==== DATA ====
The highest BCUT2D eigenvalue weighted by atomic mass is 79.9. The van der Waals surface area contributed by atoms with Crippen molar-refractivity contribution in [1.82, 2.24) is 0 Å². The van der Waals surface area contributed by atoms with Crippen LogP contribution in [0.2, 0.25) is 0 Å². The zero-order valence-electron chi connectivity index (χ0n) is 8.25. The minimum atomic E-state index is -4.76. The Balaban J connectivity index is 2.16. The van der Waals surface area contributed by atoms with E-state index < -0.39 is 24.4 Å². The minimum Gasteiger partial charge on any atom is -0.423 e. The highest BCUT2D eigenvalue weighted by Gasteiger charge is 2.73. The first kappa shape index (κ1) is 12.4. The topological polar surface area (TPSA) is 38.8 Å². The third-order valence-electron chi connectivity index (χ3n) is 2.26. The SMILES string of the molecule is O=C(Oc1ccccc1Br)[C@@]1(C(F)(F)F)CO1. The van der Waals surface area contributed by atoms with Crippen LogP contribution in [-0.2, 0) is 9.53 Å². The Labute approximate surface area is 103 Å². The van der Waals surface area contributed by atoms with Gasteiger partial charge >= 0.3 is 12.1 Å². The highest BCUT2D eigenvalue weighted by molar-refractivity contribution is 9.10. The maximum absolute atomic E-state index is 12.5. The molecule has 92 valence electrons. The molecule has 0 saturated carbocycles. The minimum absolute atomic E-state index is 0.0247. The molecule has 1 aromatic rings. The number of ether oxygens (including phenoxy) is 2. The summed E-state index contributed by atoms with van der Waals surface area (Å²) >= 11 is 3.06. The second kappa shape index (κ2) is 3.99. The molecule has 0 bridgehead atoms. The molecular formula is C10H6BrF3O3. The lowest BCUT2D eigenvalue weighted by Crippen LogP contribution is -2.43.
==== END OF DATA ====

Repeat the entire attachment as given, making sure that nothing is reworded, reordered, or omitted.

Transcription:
The highest BCUT2D eigenvalue weighted by atomic mass is 79.9. The van der Waals surface area contributed by atoms with Crippen molar-refractivity contribution in [1.82, 2.24) is 0 Å². The van der Waals surface area contributed by atoms with Crippen LogP contribution in [0.2, 0.25) is 0 Å². The zero-order valence-electron chi connectivity index (χ0n) is 8.25. The minimum atomic E-state index is -4.76. The Balaban J connectivity index is 2.16. The van der Waals surface area contributed by atoms with E-state index < -0.39 is 24.4 Å². The minimum Gasteiger partial charge on any atom is -0.423 e. The highest BCUT2D eigenvalue weighted by Gasteiger charge is 2.73. The first kappa shape index (κ1) is 12.4. The topological polar surface area (TPSA) is 38.8 Å². The third-order valence-electron chi connectivity index (χ3n) is 2.26. The SMILES string of the molecule is O=C(Oc1ccccc1Br)[C@@]1(C(F)(F)F)CO1. The van der Waals surface area contributed by atoms with Crippen LogP contribution in [-0.2, 0) is 9.53 Å². The Labute approximate surface area is 103 Å². The van der Waals surface area contributed by atoms with Gasteiger partial charge >= 0.3 is 12.1 Å². The highest BCUT2D eigenvalue weighted by molar-refractivity contribution is 9.10. The maximum absolute atomic E-state index is 12.5. The molecule has 92 valence electrons. The molecule has 0 saturated carbocycles. The minimum absolute atomic E-state index is 0.0247. The molecule has 1 aromatic rings. The number of ether oxygens (including phenoxy) is 2. The summed E-state index contributed by atoms with van der Waals surface area (Å²) >= 11 is 3.06. The second kappa shape index (κ2) is 3.99. The molecule has 0 bridgehead atoms. The molecular formula is C10H6BrF3O3. The lowest BCUT2D eigenvalue weighted by Crippen LogP contribution is -2.43.